Unlike the 20th century development economics, the 21st century approach to economic development is more concerned about the welfare of the people rather than about government rhetoric. The 21st century economic approach is focused on the opportunity which the government is offering to the people to help them escape from poverty. In his classical essay with the title, “A new Way of Thinking about Economic Development: The Origins of the Road to Prosperity,” Marc A. Miles persuasively argues, and, I verily believe it to be true, that the goal of the 21st approach to economic development is to get the government to remove the economic barriers such as strangulating taxation, high value added tax (VAT) (as the government in Nigeria is currently arbitrarily imposing on the citizenry) high import tariffs, lack of property rights, lack of rule of law, unfair trade regulations, shutting down important trade borders (as we witnessing in Nigeria at the moment) and so forth.
These economic barriers inhibit people from freely using their God-given abilities to satisfy their basic human needs such as ordinary electricity supply, drinking water, shelter, ordinary hygiene, primary health and so forth. “In technical terms, writes Miles, it is not the level of poverty that is most vicious, but rather the absence of change or opportunity to escape that poverty. Where the 20th century approach produced a vicious circle of aid, default, and dependency on foreign governments, the IMF, or World Bank, the 21st century approach holds out the prospect that countries can generate growth and prosperity themselves, without foreign interference”. Think of a country like Nigeria where, in addition to the presence of the aforementioned economic barriers, the rule of law is weak (because the judicial system is susceptible to political interference) coupled with the fact there are prolonged regulatory uncertainty, sweeping economic changes and growing social unrest.
Unless these barriers are removed Nigerians will continue to be entrapped in the vicious circle of poverty. Differently put, without adopting economic policies that foster economic freedom—absence of coercion or constraint through legislation, trade policy, fiscal burden, government intervention and monetary policy that limit people’s production, distribution, consumption of goods and services potential- a county cannot lift her poor citizens out of poverty.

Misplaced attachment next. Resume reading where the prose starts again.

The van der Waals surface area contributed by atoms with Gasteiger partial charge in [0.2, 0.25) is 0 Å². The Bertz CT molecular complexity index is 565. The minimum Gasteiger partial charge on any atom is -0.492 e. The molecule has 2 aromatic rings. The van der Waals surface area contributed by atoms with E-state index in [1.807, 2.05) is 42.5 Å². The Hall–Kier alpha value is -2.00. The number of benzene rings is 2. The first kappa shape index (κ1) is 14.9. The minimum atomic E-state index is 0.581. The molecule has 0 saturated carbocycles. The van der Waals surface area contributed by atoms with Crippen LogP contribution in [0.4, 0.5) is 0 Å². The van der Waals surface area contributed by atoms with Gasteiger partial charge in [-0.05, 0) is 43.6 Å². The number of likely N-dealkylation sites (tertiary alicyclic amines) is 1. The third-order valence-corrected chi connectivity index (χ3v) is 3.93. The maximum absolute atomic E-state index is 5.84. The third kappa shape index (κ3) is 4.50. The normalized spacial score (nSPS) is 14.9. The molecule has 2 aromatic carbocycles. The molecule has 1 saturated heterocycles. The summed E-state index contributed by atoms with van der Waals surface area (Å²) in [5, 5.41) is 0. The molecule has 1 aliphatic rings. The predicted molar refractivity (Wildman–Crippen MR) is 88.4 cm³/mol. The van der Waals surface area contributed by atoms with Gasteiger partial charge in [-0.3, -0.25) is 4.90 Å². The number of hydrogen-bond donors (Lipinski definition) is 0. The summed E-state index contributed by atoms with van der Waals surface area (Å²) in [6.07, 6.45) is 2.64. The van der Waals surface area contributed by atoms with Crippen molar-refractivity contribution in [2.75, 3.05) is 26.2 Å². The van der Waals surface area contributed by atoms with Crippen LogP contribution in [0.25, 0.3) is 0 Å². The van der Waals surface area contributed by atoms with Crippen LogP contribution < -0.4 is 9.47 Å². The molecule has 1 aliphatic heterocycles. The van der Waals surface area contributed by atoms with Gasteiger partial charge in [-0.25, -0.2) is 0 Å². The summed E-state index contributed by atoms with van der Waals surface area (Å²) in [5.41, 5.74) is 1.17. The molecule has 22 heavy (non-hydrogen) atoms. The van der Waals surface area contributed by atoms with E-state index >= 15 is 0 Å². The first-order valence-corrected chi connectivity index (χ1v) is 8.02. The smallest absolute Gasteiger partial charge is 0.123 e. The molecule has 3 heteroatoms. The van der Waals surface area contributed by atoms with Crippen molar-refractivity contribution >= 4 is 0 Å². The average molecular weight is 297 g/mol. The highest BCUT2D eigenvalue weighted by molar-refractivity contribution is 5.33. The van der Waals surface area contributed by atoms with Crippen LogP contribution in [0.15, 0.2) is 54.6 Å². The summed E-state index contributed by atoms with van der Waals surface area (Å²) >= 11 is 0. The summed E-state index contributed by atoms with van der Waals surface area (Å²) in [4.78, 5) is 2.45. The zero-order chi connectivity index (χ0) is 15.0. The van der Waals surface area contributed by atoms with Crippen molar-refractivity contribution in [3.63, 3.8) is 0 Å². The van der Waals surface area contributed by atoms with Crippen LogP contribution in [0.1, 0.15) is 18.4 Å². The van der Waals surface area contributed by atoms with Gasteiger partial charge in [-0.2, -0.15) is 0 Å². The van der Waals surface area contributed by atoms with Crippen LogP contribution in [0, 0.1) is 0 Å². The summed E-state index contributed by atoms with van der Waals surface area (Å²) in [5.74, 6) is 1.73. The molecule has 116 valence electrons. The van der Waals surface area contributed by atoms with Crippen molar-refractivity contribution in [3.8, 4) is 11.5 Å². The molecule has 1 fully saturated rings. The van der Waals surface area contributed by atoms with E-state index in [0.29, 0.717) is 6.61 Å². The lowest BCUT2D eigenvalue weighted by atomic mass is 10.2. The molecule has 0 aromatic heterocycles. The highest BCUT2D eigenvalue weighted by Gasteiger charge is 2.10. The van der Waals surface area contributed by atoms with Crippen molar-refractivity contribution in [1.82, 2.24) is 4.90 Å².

In her incisive work, “Why Economic Freedom, Not aid, is the Answer to Poverty,” Ana Isabel Eira, former senior policy analyst on international Economics at the Heritage Foundation, Washington D.C., United States writes that for years experts from many fields-sociology, economics, politics, world affairs and international relations-had debated and agreed that the most effective means to lift the 70% of the world population who live in poverty out of poverty, is through economic freedom built on a strong rule of law.
In this context the real role of government is to cultivate the enabling environment in which the people can achieve their potential by using their God-given talents to create wealth for themselves. Often leaders of poor countries like Nigeria support the “sending money theory” which increases a country’s debt burden. And Nigeria’s debt burden will further increase with Buhari’s 2020 N10.33 trillion Budget which will be mainly financed through borrowing or foreign aid).
Rather than give markets a chance to succeed, these leaders of poor countries claim that opening markets does not work. With outstretched hands, they look upon society as a product of their creative genius forgetting that the society existed before them. Hiding under protectionism they plunder their society. They take what belongs to the state or others and give them to their friends or cronies. They set up roadblocks or obstacles or barriers that inhibit individuals from reaching economic prosperity. Unless these roadblocks and barriers are dismantled poor people in poor countries like Nigeria will never be lifted out of poverty.